Infrared heating and photovoltaic

Good morning together,

I have at home some infrared heatings. I use it only when I make electricity with my photovoltaic.
To do it, I have two sockets. 1st socket is controlled with node-red (if the temperature is in range of X, the socket turn on the 2nd socket). The 2nd socket is controlled with Solar-Log which turn on/off this socket dependent of that if enough electricity is produced. It works good but I think it is possible to make this scenario with only one socket.
As attachment a screenshot from my flow. To explain how I did it:

  1. I have a button by Home Assistant to turn on / off the automation
  2. and 3. Independent of the temperature we go to 4 or turn off the heating
  3. We check if the window is closed
  4. And now I have problem. I want to have, that when (and only then) the temperature is in range X and window is closed, every some seconds the node-red check how many electricity I’m exporting and independent of that turn on/off (6) the heating. Now, the node-red check only when the temperature change the electricity amount and turn on / off the heating.
    How could I change it?

Also I have question about:
7. I don’t know why but my sockets are turn on again and again though that they are already turn on. Because of that You can hear (and see in the logs), that they are for a ca. half of second turn off and directly turn on back. Because off that I block more as one signal. Is it normal situation or I make some wrong?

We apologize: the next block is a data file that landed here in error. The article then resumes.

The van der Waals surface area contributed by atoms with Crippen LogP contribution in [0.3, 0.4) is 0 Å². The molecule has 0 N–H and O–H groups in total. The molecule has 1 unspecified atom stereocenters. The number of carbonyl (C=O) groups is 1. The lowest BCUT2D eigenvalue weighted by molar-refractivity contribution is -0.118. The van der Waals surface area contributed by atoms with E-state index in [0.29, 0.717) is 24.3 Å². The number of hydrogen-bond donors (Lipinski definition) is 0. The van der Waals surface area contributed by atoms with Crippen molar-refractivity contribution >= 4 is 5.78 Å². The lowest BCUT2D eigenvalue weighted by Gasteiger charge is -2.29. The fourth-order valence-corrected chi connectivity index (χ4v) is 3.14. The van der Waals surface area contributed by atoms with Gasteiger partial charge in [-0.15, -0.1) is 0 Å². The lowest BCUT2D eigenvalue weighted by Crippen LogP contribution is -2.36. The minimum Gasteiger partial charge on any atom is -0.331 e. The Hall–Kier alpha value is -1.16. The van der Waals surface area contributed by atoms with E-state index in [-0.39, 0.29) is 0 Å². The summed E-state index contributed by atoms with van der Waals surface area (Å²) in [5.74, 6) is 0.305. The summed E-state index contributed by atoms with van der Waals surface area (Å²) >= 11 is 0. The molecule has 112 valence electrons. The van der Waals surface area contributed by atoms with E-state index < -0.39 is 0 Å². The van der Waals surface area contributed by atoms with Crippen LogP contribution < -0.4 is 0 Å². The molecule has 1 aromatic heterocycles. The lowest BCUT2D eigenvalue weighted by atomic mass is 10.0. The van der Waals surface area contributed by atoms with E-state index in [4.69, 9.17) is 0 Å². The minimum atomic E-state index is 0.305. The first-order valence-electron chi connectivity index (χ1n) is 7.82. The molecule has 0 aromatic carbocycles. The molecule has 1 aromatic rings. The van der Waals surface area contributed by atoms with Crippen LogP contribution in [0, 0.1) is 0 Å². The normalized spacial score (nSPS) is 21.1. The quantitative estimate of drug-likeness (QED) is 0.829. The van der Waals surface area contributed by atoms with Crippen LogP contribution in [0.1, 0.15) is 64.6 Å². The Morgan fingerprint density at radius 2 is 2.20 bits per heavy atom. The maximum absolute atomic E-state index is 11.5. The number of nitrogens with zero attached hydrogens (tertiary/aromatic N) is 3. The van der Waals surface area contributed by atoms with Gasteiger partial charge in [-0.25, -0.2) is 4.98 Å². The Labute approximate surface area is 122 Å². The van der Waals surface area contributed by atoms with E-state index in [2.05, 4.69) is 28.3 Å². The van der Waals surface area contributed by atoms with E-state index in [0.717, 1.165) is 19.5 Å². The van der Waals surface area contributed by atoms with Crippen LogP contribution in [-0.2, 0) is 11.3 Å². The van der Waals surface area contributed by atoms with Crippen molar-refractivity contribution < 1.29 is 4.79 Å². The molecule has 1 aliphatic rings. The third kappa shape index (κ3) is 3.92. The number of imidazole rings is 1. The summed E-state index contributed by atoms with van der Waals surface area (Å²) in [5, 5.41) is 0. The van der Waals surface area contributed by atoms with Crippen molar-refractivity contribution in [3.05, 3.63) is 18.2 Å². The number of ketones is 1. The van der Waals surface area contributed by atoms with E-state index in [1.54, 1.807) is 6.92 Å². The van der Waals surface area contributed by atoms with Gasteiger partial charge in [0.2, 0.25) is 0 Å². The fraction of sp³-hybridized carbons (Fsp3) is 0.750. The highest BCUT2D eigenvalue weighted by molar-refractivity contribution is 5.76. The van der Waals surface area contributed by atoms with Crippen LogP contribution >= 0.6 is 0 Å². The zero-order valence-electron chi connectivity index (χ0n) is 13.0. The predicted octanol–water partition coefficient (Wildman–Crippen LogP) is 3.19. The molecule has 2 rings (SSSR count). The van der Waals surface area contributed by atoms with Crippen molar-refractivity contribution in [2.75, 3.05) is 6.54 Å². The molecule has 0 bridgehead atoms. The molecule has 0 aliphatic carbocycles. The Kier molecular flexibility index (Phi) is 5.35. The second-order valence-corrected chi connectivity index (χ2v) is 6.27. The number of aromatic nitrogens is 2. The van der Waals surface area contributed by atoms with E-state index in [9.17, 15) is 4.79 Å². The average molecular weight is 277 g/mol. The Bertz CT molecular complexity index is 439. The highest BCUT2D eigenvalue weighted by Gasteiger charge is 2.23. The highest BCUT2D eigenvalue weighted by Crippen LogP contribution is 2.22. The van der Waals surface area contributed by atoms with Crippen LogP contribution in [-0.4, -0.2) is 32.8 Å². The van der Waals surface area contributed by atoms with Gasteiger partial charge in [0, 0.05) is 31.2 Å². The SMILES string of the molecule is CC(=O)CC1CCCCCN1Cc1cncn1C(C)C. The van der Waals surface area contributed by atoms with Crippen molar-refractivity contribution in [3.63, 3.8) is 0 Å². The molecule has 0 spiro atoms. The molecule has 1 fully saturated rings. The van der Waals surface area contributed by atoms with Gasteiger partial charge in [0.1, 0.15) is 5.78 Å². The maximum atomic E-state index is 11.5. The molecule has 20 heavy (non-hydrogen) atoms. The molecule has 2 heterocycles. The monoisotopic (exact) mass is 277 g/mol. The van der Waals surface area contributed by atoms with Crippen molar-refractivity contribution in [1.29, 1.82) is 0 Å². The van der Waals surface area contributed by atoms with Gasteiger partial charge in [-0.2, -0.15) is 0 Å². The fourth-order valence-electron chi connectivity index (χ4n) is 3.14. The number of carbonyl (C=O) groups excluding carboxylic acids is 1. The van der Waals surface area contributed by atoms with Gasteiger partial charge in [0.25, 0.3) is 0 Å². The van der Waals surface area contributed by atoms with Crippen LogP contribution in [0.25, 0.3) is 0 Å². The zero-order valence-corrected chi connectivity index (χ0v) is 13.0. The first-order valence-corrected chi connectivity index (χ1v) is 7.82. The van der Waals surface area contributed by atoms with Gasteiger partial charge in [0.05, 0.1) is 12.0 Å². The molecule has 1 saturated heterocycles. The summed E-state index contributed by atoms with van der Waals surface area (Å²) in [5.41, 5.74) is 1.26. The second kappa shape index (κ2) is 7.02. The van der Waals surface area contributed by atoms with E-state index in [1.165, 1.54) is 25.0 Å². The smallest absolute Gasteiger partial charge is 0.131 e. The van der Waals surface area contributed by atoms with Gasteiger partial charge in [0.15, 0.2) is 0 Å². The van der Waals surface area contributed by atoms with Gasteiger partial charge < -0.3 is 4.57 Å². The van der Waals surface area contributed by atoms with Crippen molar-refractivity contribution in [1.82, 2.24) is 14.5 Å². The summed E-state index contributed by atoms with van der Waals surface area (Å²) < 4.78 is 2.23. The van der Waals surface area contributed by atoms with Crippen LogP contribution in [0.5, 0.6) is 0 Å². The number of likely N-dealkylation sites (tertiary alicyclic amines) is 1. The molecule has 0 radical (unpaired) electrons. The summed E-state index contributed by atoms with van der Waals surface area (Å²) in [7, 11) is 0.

1. What is the better solution to check the temperature? The node 1 +2 or the 8?

The next question will be (after this above works)… I have more heatings with for example 1.400 W. How I can make, that for example first the node-red turn on the heating in living room and later, when I export enough electricity, in kitchen? I would say, I make that the living room should start by 1.420 W export and kitchen by 1.450 W but what if at once I export 1500 W? Also the solution to turn on kitchen only when living room is turn on is not good (for example living room is turn off because the temperature is above the range).
Can You give me some hints how it would the best?

Thank You and have a nice Dunday.

Best regards,

Without having the specifics of the flow (i.e. internal logic and stuff) and because my Deutsch ist nicht gut (sorry if I said that really bad), I'll have to go off of what I can see. Or saying it more simply, because I have no clue what's going on, I'm going to take a good guess.

You have what looks like a node that turns something on called previously to a node that turns something off. The connection between 7 and "Trigger and Block" doesn't need to be there. If those branches are doing something independent of each other, they should be isolated and have no feedback. I have no idea what's going on in the "Trigger and Block" node.

This is a difficult question to answer without having the specifics of your flow. But I'll pose a question to you. How do you feel about using a simple function node in your flow in place of most of those other nodes you're already using? You would only need to feed in your temperature, window and on/off button nodes into the function and then have the output of the function drive the single socket on or off. You can do all the logic inside the function with a single if statement. Your Startup tab in your function would look like this: